Newspaper Page Text
Jan. 2S 107.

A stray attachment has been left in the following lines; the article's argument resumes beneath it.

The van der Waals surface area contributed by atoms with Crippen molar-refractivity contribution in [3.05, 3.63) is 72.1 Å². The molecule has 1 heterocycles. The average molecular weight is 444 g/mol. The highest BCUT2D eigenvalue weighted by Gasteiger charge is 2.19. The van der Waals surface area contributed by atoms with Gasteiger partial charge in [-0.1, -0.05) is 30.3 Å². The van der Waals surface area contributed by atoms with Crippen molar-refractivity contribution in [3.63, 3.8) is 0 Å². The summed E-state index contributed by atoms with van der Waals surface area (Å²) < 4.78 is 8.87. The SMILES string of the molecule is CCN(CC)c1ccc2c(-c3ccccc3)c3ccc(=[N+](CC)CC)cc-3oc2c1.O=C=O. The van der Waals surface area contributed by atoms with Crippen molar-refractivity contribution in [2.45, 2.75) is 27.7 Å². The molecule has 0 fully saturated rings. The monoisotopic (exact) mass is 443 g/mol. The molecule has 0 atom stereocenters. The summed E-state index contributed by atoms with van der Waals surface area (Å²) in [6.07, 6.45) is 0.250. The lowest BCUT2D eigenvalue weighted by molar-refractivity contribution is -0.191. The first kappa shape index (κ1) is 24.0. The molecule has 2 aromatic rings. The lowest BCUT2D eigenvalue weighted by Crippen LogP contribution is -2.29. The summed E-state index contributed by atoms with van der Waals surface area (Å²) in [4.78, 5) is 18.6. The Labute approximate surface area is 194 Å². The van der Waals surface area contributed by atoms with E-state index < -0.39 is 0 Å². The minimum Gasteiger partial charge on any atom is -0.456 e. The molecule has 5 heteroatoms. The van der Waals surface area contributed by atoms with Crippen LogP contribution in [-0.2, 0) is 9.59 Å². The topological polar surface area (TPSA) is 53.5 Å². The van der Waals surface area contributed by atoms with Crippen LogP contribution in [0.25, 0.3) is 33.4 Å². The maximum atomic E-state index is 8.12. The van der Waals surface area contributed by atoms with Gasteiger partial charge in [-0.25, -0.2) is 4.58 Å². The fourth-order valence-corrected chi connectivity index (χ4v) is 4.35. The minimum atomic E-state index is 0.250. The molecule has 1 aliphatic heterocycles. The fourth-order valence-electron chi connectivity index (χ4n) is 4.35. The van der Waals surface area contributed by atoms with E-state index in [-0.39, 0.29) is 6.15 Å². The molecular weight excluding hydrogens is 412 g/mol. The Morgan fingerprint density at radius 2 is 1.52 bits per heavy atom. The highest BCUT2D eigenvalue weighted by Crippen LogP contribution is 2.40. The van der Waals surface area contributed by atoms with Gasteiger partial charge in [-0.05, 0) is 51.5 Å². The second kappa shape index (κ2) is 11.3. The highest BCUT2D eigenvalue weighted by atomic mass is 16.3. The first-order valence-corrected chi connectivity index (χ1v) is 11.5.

a THE NEBRASKA INDEPENDENT. SUGAR L0B5V ROASTED Legislative Members and Emp'oyts Fathom the Significance of the Meetit g. They KoaadlvIRoaat KMMwaJjjid the Committee ,&eiit"llltlir to InHiifliue Legislation for a Beet Sugar Bounty in 1 . .' Nebraska. T ho beet sugar lobby mot with a re ception hint evening that was more . noted for its warmth than for it cor diality. The members of the committee had come down to Lincoln in full force, headed by Howwatcr, ex-(Jovernor Furnas, W, N. Nusou of Omaha and J. B. Cessna of llastir gs, like ronrinj? lions, seeking whom they might devour. They appointed a meeting lust evening in re presentative hall, to which all state oflicTH and legislators were invited, and announced it tobetbeiriutentiou to" ex- 1 plode" with rebounding reverberations the loaded claim that the Nebrunka suirar factories are members of the octopinn suirar trust. They have been delegated to thin work, tho.v said, br the Grand Inland conrentic A the beet sugar grower's association, having been appointed as a committee on legislation. Ex-Cloveriior Furnat presided and Judge Cessna opened the matinee with an argument in favor of the sugar bounty as necessary to the encourage ment of the infant industry in this state At tha close of hi remarks he submitted the following resolution: 'Hesolved, That we respectfully urge upon the congress of the United (states the restoration of the duty upon sugar which was in force prior to lb'.K), or to impose ftich import duties as will effect ively protect the American sugar pro d liners from the ruinous competition of . sugar exporting nations and from the equally ruinous monopolization of the suirar trusts." There were quite a number of members of the legislature present, but they were not of the stripe t he bounty beggars had expected, and alter discussion the resolu tion was unceremoniously rejected. And during the discussion these gentlemen, who had assumed to ome'to Lincoln and call a public meeting for the pur Eose of storming the reform citadel in ehalf of the sugar trust, were roundly roasted and seemed to deserve it more thn they did to enjoy it. ' Representative Stebbins of Lincoln county administered a mild roast .to Cessna Rosewater was thunderstruck with as tonishment. He thought there must certainly be some mistake. Those who voted tho resolution down must have done so from a suspicion thnt it favored the sugar trust, when in fact it was di rected against the trust. Then Representative Stebbins waded into Rosewater and denounced him for having appeared in the meeting to in fluence legislation in behalf of the sugar bounty. He had noticed, he said, that during the agitation of many public questions uose water bad always been on the side that brought him the most money. Rosewater was kept busy denying the insinuations and charges of his energetic assailant, and when he proposed a re consideration of the resolution, the pr position was rejected. It was evident that the sentiment was greatly against 1 the proposed bonuty. The lobby had not been at work long enough and hudn t sent enouffh ngents. W. G. Whitmore of Vally submitted a resolution calling upon the legislature to encourage by suitable legislation the building ot new factories. L. A. Ueltzer of Omaha moved to amend by providing that a bounty sys- tern be not adopted in doing so. This amendment was carried but during the discussionvJenkihs of Jefferson spoke in behalf of the bounty and Horner of Uawson favored a bounty for new motorics only. The motion as amended was thereup on adopted. The meeting was about to break up wheu Secretary Nason submitted a reso lution declaring the state morally and legally under obligations to pay the bounty claims that have accrued during the past two years. This arrested the movement to retire and brought out a number of pointed responses. Major Llelten, custodian of the senate. denounced the members of the commit tee as political tricksters seut in to and influence legislators. Judge Cessna responded by roasting T : . 1 1 1 i:.. . n uieueu uuu imiuiiiif r iirnas. Zimmerman of York protested against the treatment bnug given the commit tee and managed to restore order and allowed Rosewater to introduce a reso lution calling for an investigation by the legislature of the complaints against the Ox nan Is. He also took occasion to de nounce a reference to him by Representa tive Dobson in the house the previous day. in which the report was referred to wherein he and Roggen had conspired to make Oxnard seuator from South Da kota. He said the charge was unjust and unfair, ana the story a myth. Rosewater was givingthitnself a de cidedly flattering recommendation when 11. D. Rhea calmly and impudently in quired whether or not the Union Pacific railway company had not paid him large sums of money for his support on cer tain measures. Rhea said he had been so informed by au attorney ior the Union racinc Rosewater indignantly denied the as sertion and vehemently declared that neyer in his life had he accepted a dollar tnat ne nna not nonestiy earned, and lny one who said he had was a liar. Rhea pushed his catechism a little rarther, bat Rosewater continued to de iy and to combat by telling how much taxes he paid and how he had liberally donated to various institutions. He bad always paid hisshareof the bounties willingly. Stebbins said that only forty-two members of the Grand Island beet sugar convention had favored a bounty and tnat ttoeewaier auenaea it in tne inter No fits after first day's use of Dr Kline's Great Nerve Restorer. Free f 2 rial bottle and treatise sent by Dr. Kline, 981 Arch street, Philadelphia, Pa. et f the miitar trut, and Rweialer iiied it. il'i'luriiiii (lint tli irtiNt iiii'l he Oxiiurd wvrv not jointly inn-riftwl. if ch'wd quounir i".eiiatr All-11 re cent remarks in the m'liut itj reference o the hiitfur bounty. In the huM.mli, caused by the excited peeche at tli l;it of the ineHiiijr, all nli'H were aiiH timi tn ineinoer. OIIIV a I'W Ol WtlOlll WepMeil in trie HOUne, trnmped up anil down the ail. The nivttiitiitiiiir 1 evolution wh ioki ami th meeting adjourned niot of tlie members of the lt'ginlatur having do parted. THE MONETARY CONf EKENCE As Siz:d up by a Man on the Ground- Think it a Fizzl. The monetary convention is a thing of the past. It has demonstrated 111 a most convincing way that the possession if dollars no more gives a man a knowle dge of financial economics than .the ownership of a watch will make him a watchmaker. It was a convention made up largely of meii who represented personal inter ests and personal possessions. The mass of the h-si than three hundred men who made up th'iH convention, and who never gave utterance to a woru or thought in it, and who, judging from their acts, had no power "of 'expression except by clapping hands. They served about the same purpose in the meeting that the dollar mark does before a row of figures. Much the larger part of them were bankers selected by a few of the boards of trade of a few of the larger cities of the country. A large part of these boards of trade, so represented, are situated in Ohio, Indiana, New York, Pennsylvania, Illinois and Connecticut. Of the whole number of delegates repre senting boards of trade New York fur nished 33. Indiana 21), Ohio 30, Illinois '21, Maryland 8, Michigan It, Missouri 12. tour staees, New lork, Indiana, Ohio and Illinois furnished about half the delegates, while ten states furnished 75 per cent of the whole number. Oi these delegates, those not actually engaged in the banking business were holders of bank stock or buyers and sel lers of what other people produce. The great producing, labor and agricultural classes were almost without representa tion 111 the convention. The loud and pretentious claim that these less than three hundred men repre sented the busiue-s interests of this great country is an assumption so bold and bare-faced as to be ridiculous. Delegates on the floor with rhetorical flourishes talked about the great inter ests of labor represented by the conven tion, when not a single representative of any labor organization sat among its delegates. The agricultural interests, it was claimed, were represented in the convention and deliberations, when the very call was so made that it was impos sible for there to be in the convention a single representative front any agricul tural organization. This convention was called together with the assumption, unexpressed though t may have been, that banking, if not the only, is the principal interest of this great country; and the entire proceed- ugs indicated that this was the thought and feeliug of the convention, itself. 1 he whole convention, from start to finish, was dominated by a few men in Indiana. Ohio aud New York. If a sin gle one of these men has even a mediocre knowledge of financial economics, it has never been disclosed by anything he has ever uttered. With what a flourish of trumpets did they come together! The world wa to know of this wonderful assemblage of wisdom, and its influence was to be felt to the ends of the earth. True it had in t an ex-secretary of the treasury, an ex- governor of a state, two congressmen and a professor of an eastern college! liut how has this great combination of wisdom manifested itself? What decla rations have they made that will enligh ten anybody? What more do the peo ple of this country know now than they knew be ore? This bankers' convention has declared 11 favor of maintaining the present gold standard. We have known ever since 1808 or earlier that the banks, moneyed nterests and creditor classes were in favor of a gold standard. This conven tion of moneyed interests declared that the greenbacks ought to be retired. This is ueither new nor startling. For thirty years the banks, bond-holders aud other creditor classes have been trying to get the greenbacks out of their way. These two declarations are all that this combination of business wis dom and sagacity dared to trust itself to make. Under cover of these declarations of old and long-standing purposes, there is a scheme for the organization of a lobby committee. This scheme, with Hanna of Indianapolis as engineer, and lugalls of Cincinnati for conductor, was rail roaded through the convention under the gag of the previous question. This committee will in no way differ from the committees that have huug around the lobbies of congress and have played Me- phisto to all nnaucial legislation for thirty years. 1 he little contest over the method of appointing this committee was interest ing and suggestive. It was not diffcult to see through the bankers scheme. It appears, however, that Mr, Walker, Mr. Fowler and Mr. Wharton were foolish enough to imagine that the purpose of tne convention was what it pretended to be the public good when the fact is the whole thing was contrived for the benefit of private interests. In furtherance of this scheme it was es sential to its success that they should not lose control of the power to appoint this committee. To put the appoint ment in the hands of delegates from each state would have made it difficult for them to control the appointment, and might have resulted in the selection of a committee that they could not control at all. The purpose is to give this same old lobby com:nittee a little more pres tige by sending it to Washington as the committee of a convention, but under the scheme adopted they will be under the control of New York, Chicago, Cin cinnati and Indianapolis. The private interests represented will thus, it is hoped, be somewhat covered up and con cealed by the shadow of this so-called great convention of business interests. There were in this convention, no doubt, many gentlemen who really be lieved that the purpose ' of its call was patriotic; but had they known these men who contrived this scheme and who dominated this convention as we have We .end the vrrnch kenied)' CALTHOS fT. mu C i.U u.da I1K1T guarantee that CaltNus will M OP IrlM-karevs mmi F-mImIvm. (TUK prmnUrrlit-. turicevvlt mm KK'I Kt Ut Vice. I 'it it and fa; tf mtisfied. VON MOHL CO.. 304 E. known them in Indiana, they would not by their presence there hae aided in giving it a semblance of respectability and patriotic purpose. ( The controlling spirit in this conven tion was Mr. Ingalls, superintendent of the Big Four railroad system. Mr. j Hanna, it is true, was made the frontis piece, but the power behind him was Mr. Ingalls, with his great individual wealth and backed by the wealth of this great and utterly unscrupulous corporation. J o expect a patriotic spirit to emmata lrom such a source is to expect to ' gath er figs from thistles and grapes from thorns." lhe legal content made by this corporation under the direction of Mr. Ingalls to avo'd the payment of just ; taxation in Indiana, and which was 1 1 11 i n j fc.' . . .... 1 enoeo oniy wnen tne uaueu mnimiBu prenie court dwided in favor of the peo ple., is of too recent date not to be re called by the people of the state when they hear, from the same source, such loud professions of interest in the public well a re. I We are justified in making a very liber-' al discount from the ostentatious profes- j sions of high morJ purpose of such men ; when it is known that corporations in which they are interested have been ben efited by false affidavits their subordi nates were permitted, if not actually required, to file. Laying aside all questions about the motives that were behind, and the pur poses for, the call of this convention, the economic absurdities to which expres sion was given in the speeches made be fore it, and responded to by prolonged applause irom the delegates, were calcu lated to till one with astonishment, par ticularly if previous pretentions had en gendered an expectation that there would be heard there eviaence 01 great economic learning t Hie temporary chairman gravely an nounced "confidence" as the foundation of all business, but tailed to tell the con vention in what thoy were expected to have confidence. Unsupported confidence is a poor basis for anything. The trou ble with the whole banking system at this time is the amount of bauk credit involved in business, that has no basis whatever except a blind and unsupport ed confidence of its unsuspectiug victims. The permanent chairman, on assuming the chair, told the delegates that they were to "agree that there ought to be an enlarged aud increased use of silver coim convertible at par into, and redeemable in, gold," This absurd proposition that has in it not only no evidence of econom ic knowledge, but is utterly devoid of even ordinary common aud everyday business sense, was followed by a perfect storm of hand clapping by the delegates. It did not occur to Mr. Patterson in the preparation of his carefully written speech, nor to the convention wheu they heard it read, that there was neither common sense nor business sagacity in making a redeemable money by an ex pensive process, .out of au expensive metal. If money must be redeemed in gold, it might just as well be made out of paper and save expense and waste of valuable material. , Mr. Irish treated the'eonvention, on call, to one of his exhibitions of smooth language that had not an idea in it be yond platitudes about "experience" and "sound scientific principles," without a word about what experience has shown or science taught, while ex-Secretary Fail-child talked about the importance of the question they were expected to consider, and was greatly concerned lest the convention should do just what it did do "demonstrate that there was in this body not sufficient wisdom to arrive at something wise and conclusive." He told the convention that if this proved to be true, tiiey might "tremble for the future of the couutry." It must be as sumed therefore, that they are trembliug accordingly. The economic dsliberatioa of this woirderful convention of "business men" who assumed, without authority, to represent the great business interests of this country, did not rise above the ordi nary polemics of a country debating club. The extraordinary assumptions made for and by this convention, when measured by the results of its delibera tions, will be remembered for a few months as one of the grotesque events preceding the incoming administration. Flavius J. Van Vorhib. RHEUMATISM IS A FOE which gives no quaarter. It torments its victims day and night. Hood's Sareaparilla purifies the blood and cures the aches aud pains of rheumatism. HOOD'S PILLS are the best family cathartic and liver medicine. Gentle, re liable, sure. Legislative Economy, : , It may be that my style of writing is too radical in seutiment for the good of our party or our cause. If this is so, I would willingly muzzle my pen and oil my thinker. I have the faculty of some times putting things in an awkward light, but I do not intend to injure the cause. The cause is dear to me, and 1 would not cast swine before pearls, Neither would I jeopardize the Bucctss of your paper by contributing what is not palatable to its readers, and yet my pen is spoiling for a fight along the lines of reform. If I could be sure of increasing your subscription list by a score,! would pitch in. How is it that the mau who draws the biggest salary does the least work. It has been urged that we must pay well or we could not gst good, honest men, but practice proves that the bigger the pay the bigger the rogue. Our state constitution provides for seven state officers to be elected by the people As railroads increased and other states elected raiiroad commissions, it was de termined to appoint some for this state, Three were appointed under the title of secretaries, whose duty was to hear com plaints, take testimony and recom mend. It would seem with a salary of f 2,000 each, they might do all that was needed to be done, but no, these secretaries mast have a secretary to do the work. a shorthand typewriter. These four are all to be paid by taxing the corn- growers and pig-feeders ol the state. Why not let one of the three be short- hand typewriter. Th man who hoes corn has to husk it too. Then there ure six janitors to sweep and dust one room, aud a fireman and spittoon cleaner thrown in, each at f ' a d-i.y. The first seven, leaving out the filth pot cleaner, for that job is worth 15 a day, and I would not do it for that, as I would much rather clean pig-pen-i do no more work tfiau one of our twelvorooin public school janitors, who does all the firing, sweeping aud dusting at (i ).00 per in iith an 1 scores would be glad to fill the, places. Why such unnecessary expense to the tax paver? With two millions delinquent state taxes aud two millions more county and city, it is about time for tax-eaters to begin to look around. It is hard enough to stand republican extravagance, but populist extravagance pinches harder, because we were promised better tilings. Don't increase our taxes or our debts with any O nulin circus, sugar bounty, fish commission or even u Lincoln stitue. Drop everything we can live over night without before going into debt any more. " II. W. Hahdy. The advertisement of Drs. Copeland & Shepard, which appears on another page of this paper, is one which every sufferer from catarrh slfonld read carefully. It points a way in which those so affected may be cured, and that, too, without any great cost for treatment or meili- cines. 'One of the most thoroughly ap preciated points in the Copeland & Shep ard threatment is that thecostis limited to $5 per month, which jncludes both treatment and medicines, and that but a few months are required to cure the most aggravated cases." freatmentcan be secured by mad with just as thorough effectiveness as if the patient visited the doctor every d ay. Full particulars may be learned by witing to the address tiamed in theadvertisemmt. THE GLASS SUBSTITUTE. Tectorlum, a Translucent, Infrangible Material for Window Lighting. The new invention, tectorium, is a translucent, Infrangible substitute for window glass and such as is used for skylights, conservatories, verandas, storm windows, transparencies of vari ous kinds and in street windows where it is desirable to admit the light while excluding observation from without, says the Philadelphia Times. It was Invented twenty or twenty-five years ago, received medals at the Antwerp exposition of 1885 and other interna tional exhibitions and was . the ma terial adopted for the roof windows of the London aquarium, which have an area of 97,600 square feet. Tec torium is a sheet of tough, insofuble gum said to be bichromated gelatin about one-sixteenth of an inch in thickness, overlying on both sides a web or network of galvanized iron or steel wire, the meshes of which are one eighth of a square inch. Both surfaces of the tectorium in ordinary use are ap parently covered with a varnish of boil ed linseed oil and it feels and smells similar to the oiled silk that Is used In surgery and for sweatbands in, sum mer hats. It is lighter than glass of equal thickness, is tough, pliant and practically Indestructible by exposure to rain, wind, hail or any shock or blow which does not pierce or break the wire web by a violent thrust. It may be bent in any desired form and fastened in position by crimping, nail ing or with putty, like ordinary glass and when punctured may be repaired. Its translucence is about the same as that of opal glass; its color, a green ish amber yellow, which fades gradu ally to white from exposure to the sun, so that while arresting the direct rays of sunshine It transmits a soft, modu lated light which is said to be well adapted to hothouses and conserva tories. It is a poor conductor of heat and cold and thus preserves a more equitable temperature than glass in rooms containing growing plants. Its surface is well adapted for painting in oil colors and is used for illuminated windows, signs and transparencies In which strength, lightness and Immun ity from breakage are essential, espe cially in arched, curved or irregular surfaces. The only objections which are urged against tectorium are that it is more "or less Inflammable and that In very warm weather the outside surface is somewhat softened until dust will adhere to it, but this may be removed by wiping or washing, a service that is usually performed by the rain in exposed situations. , DEADWOOD NICKNAMES. Queer Titles, Worn by Some of the Old- Time Characters. The wild and .woolly West is distin guished for many peculiarities, but none so much as the singular names assumed by some of her people, in some castes "thrust upou them" The late Johnny Swift kept a list of such from the early days of Deadwood that made amusing and interesting reading after that poor fellow's death says the Deadwood Pioneer. Among them prominently appeared "Wild Bill," "Calamity Jane," "Lobster Charley," "Big Shot Brown," "Bed Rock Tom," "Smoky Jones," "Rattlesnake Jim," Colorado Charley," and many others filled the long list that were familiar and well known to all the old settlers of the gulch. . Each and every appel lation was a distinct feature of the in dividuality of the bearer and by these names they were known and addressed and no other. The ledgers of the merchants possibly contain to this day many of these names. In sauntering down to the Elkhorn freight depot the other morning a reporter of the Tion eor thought he recognized in a tall, fine-looking individual in front of Jim Allen's saloon, a Mr. Larkin, a mer chant of Chadron, and saluted him as such. lie drew himself up to his full height and said smilingly, ' 'I am not Mr. Larkin; my name is "Hold-Out Johnson, this morning." The reporter begged his pardon, passed on, wander ing what it had been the night before, and m-lsing over the singularity of ths bms. FOR BOYS AND GIIiLS. INSTRUCTIVE READING THE LITTLE FOLKS. FOR Origin of You're It Learning to Walk Two Little Tou In Church Boy Com position on fcailnra A Water To bocgon. VE DONE MY best to learn to walk, Bpt find It very hard, And when I'm standing on my feet I'm always on my guard. Eecause perhaps you've noticed this If I happen to forget -When I'm thinking then of other things That I'm not sitting yet. The floor is apt to rise up quick An9 hit me quite a blow. Which makes me feel I'd like to sit That's why I'm sitting now. Two Little Tots in Chnrch. Two little Kansas City tots, one 5 and the other 4, were allowed to go unat tended to Sabbath school. At Its close they decided to remain for church and sit in the front pew with their grandma. Now grandma was not able to go to church that day.' Disappointed as they were, they remained, and were very quiet and attentive.. Finally something was said that greatly annoyed them. Then whispering commenced. "If he says that naughty word once more we will go right straight home," whispered Lucy. "Yes, we will," said little Bessie. Suddenly the tots looked at each oth er, then, picking up thelr ipapers, walked hand in hand down the long aisle and out of the church. On their way home they passed the church In which their other grandma worshiped. They decided to visit her. In they went and walked down to the amen corner and seated themselves by grandma. i At the close of service grandma marched two crestfallen little culprits home. Then she took them to task for "disturbing the meeting by coming in so late. , "Now, grandma, you know," said ex cited Lucy, "that you always told us when people said naughty words we should run away from them. The preacher he swore, he did, and I said to Bessie that if he said that word again we would Just have to go home. He did say It again, and we runned off from the church." "What did he say?" asked the amazed grandmother. "He said, devil!" Origin of "You're It." "Boys, do you know why you say, 'You're it!' when playing tag? Of course not; the professor didn't either when we asked him the other day, but he prom ised to put his entire mind upon so im portant a subject and let us know at ofice. ' This is what he says, though with some of his big words left out: "The people who live over In England do not seem to think much of the let ter 'Ji,' being in the habit of dropping it from the words where it belongs and putting it where it does not belong. What fun there is in it, or why they do it, no one can tell; but they have been in the habit of it for a good many hun dred years. "For this reason, when the little Eng lish boys who were great, great grand fathers years and years ago were hav ing grand times in their games, they, too, kept dropping their h's from the words they were shouting. "So, when they played tag, as boys do now, touching each other with their hands, whenever one boy hit another he at once shouted out: 'You're 'It!' for he could not say 'hit,' you know. "And all the generations of little boys who have since then been playing the game continued to say 'it,' instead of 'hit,' even after our fathers learned in America to always put their h's in every other word where they belonged. "Now, boys, let me whisper a word of warning. Don't tell your teacher what the professor says. If you do she'll never give you any peace, but will rap on the window at every recess and tell you to say 'hit instead of 'it.' " Let the Bear Kat Him. "Speaking of hair-raising adven tures," said the president of the Ancient Order of Ananias the other day, as he lighted a match at the tip of his nose, "reminds me of a little picnic excursion I had about five years ago up In the Rockies. There was a party of us out there from Chicago hunting and fishing. We were camped on a trout stream away up in the Ute Pass, and, as I would rather fish than lug a gun about all day, I made daily trips to the stream. One day I went much farther than ever before and finally came to a pool that lay between two high rocks. To reach It I had to climb up the mountain side and out on a shelf of rock that overhung the pool twenty feet below. I dropped my fly and as fast as it struck the water I had a spreckled beauty on the end of my line. But all at once I heard a scratching on the rock behind me and on looking around I saw a big she griz zly bear coming for me with her mouth wide open. There I was, without gun, pistol or even pen-knife to defend my self with, and sure death If I jumped Into the stream." "What did you do?" cried the Boston man in great excitement. "Do? What could I do? I just sat there anfl Jet the blanked Jhing eat me up." Coltl Day on the Railroad. "The coldest day I ever knew," said the traveling man, "was when I trav eled up the branch to Glinton last win ter. I knew It was cold When I saw the fireman get or top the engine with a shovel to shovel away the smoke as fast as it froze. Soon after we started the conductor entered the car, knocked his head against the side of the door to break off his breath, and yelled 'tick ets!" before it froze again. But it was no use, the word only penetrated a few feet and stuck fast in the atmosphere, but, as we could all see cleai'y, we could . mm m lionrwkit t'nanphtotieatrd. ,'udge 1 was famous as one of the tcft compassionate men who ever sat noon a bem-h. His soitnet. of heart, however, did not prevent bim from doing bis duty as a judge. A man who had been conv!ctcd of stealing a small a ; amount was broutrnt into court tor J sentence. He looked very sad and hope ess and ttie court was mwu moved by his contrite appearance. "Have you ever been sentenced t im prisonment?" the judge asked. "Nev er, never!" exclaimwd the prisoner, bursting into tears. "Don't cry don't cry," said Judge Q. consolingly, "you're goinjj to be now.J Farm rs, Attention! Try our Golden Gem seed wheat. A No-1 hard variety of the lied River Valhy, produced by careful cultivation mid study, producing a flour unexcelled by any known variety. We believe this wheat can be success fully grown throughout the wheat-producing states and retain its fine milling and great yielding qualities. Yields of 25 to 40 bushels per acre have been repeatedly raised. This grain stands up better, on occount of its ntrong growth, than most any other va riety. . We have a limited quantity of' Golden G lA to place on the market at the fol lowing prices: Turchasers expense, 7 l ounds, $1; 15 pounds, f 2; 30 pounds, $3. Remit by express, money or postal order. When ordering give name of nearest express and postoffice and your name in full. Enclish & Co., Fertile, Polk Co., Minn. Kuioved. . McNerney & Eager have moved their law othce to room 8, Newman block, 1025 O street. PDIfcinCD miule to attach to any Ull I II LIC II size or make of pump ing wind mill, and (rrind all kinds of fjrin. A wonderful niHchin- AIbo munufactnrpr of Went Wind Mil1". E. B. WINGER, Station R. CHICAGO. GREAT R00I ISLAND XOUTE. Flaying Oardf. Send 12 cents in stamps to John Se bastian, Gen'l Pass. Agent C, R. I. & P. R'y, Chicago, for the slickest pack of playing cards you ever handled, and on receipt of such remittance for one or more packs they will be sent you post paid. Orders containing 60 cents in stamps or postal note for same amount will se cure five packs by express, charges paid. -: . . "'' 27 For Bale. Wm. Larrabees book on "The Rail road Question. If you want to be posted on this all important subject send 25 cents and get this book. It contains 480 pages and usually sells for 60 cents. Our phice 25 cents. Nebraska Independent, tf Lincoln, Neb. Wanted-An Idea Who can think of some simple thing to patent? Pmtix-. vmir IdpAftr thwr mnv hrlni? vnii wealth Write JOHN WEDDEKB0RN ft CO.. Patent Attor neys, Washington, D. C, for tbeir $i,8uu prize offer and list ot two hundred inventions wanted. TO THE EAST Chicago,Rock Island Pacific Railway. The Rock Island in foremost In Adopting any plan calculated to improve speed and Rive that loxnr.r. safety and comfort that the popular patronage demands. Its equipment is thorough ly complete with Vestihuled Trains. BEST DINING CAR SERVICE IN THE WORLD. Pullman Sleepers, Chair Cars, all the most ele gant and of recently improved patterns. Its specialties are FAST TIME, COURTEOUS EMPLOYES, FIRST-CLASS EQUIPM'T and first-class SERVICE given For toll particulars as to Tickets.Maps, Rates, iddIv to any connon ticket airent in the United States, Canada or Mexico, or address JOHN SEBASTIAN, G.P.A.. Chicago. SULPHO-SALINE Bath House and Sanitarium Corner 14th X St., LINCOLN, NEBRASKA. Open at All Honrs Day and Night All Forms of Baths. Turkish, Russian, Roman, Electric. With Special attention to the application ol NATURAL SALT WATER BATHS. Several times stronger than sen water. Rheumatism, Skis, Bicod and Nerraas Dta. aaaa, Ura and Kidney TroUMee and Chroale Ulments are treated successfully. gSea Bathing ay be Joyed at all seasons In onr laraa SALT IWlMMINa POOU MiH3 feet, t to 10 feet deep. Stated t nnUorm temperature of 80 degrees. Drs. M. H. & J. O. Everett, Uanaaiac PhysWaaa, ru Homeseeker's Excursion. Ylia tho Burlinitton, January 5, 19 February 2 and 16. On the above dates the Burlington will sell round trip tick ts at one fare plus '$2 to all points in Vrkansas, Indian Territory, Oklahoma ind Texas; also to many points in Ari :na, Louisana and New Mexico. For ill information apply at B. & M. depot r city office, corner Tenth nnd 0 streets. GEO. W. BONNELL, C. P. and T. A.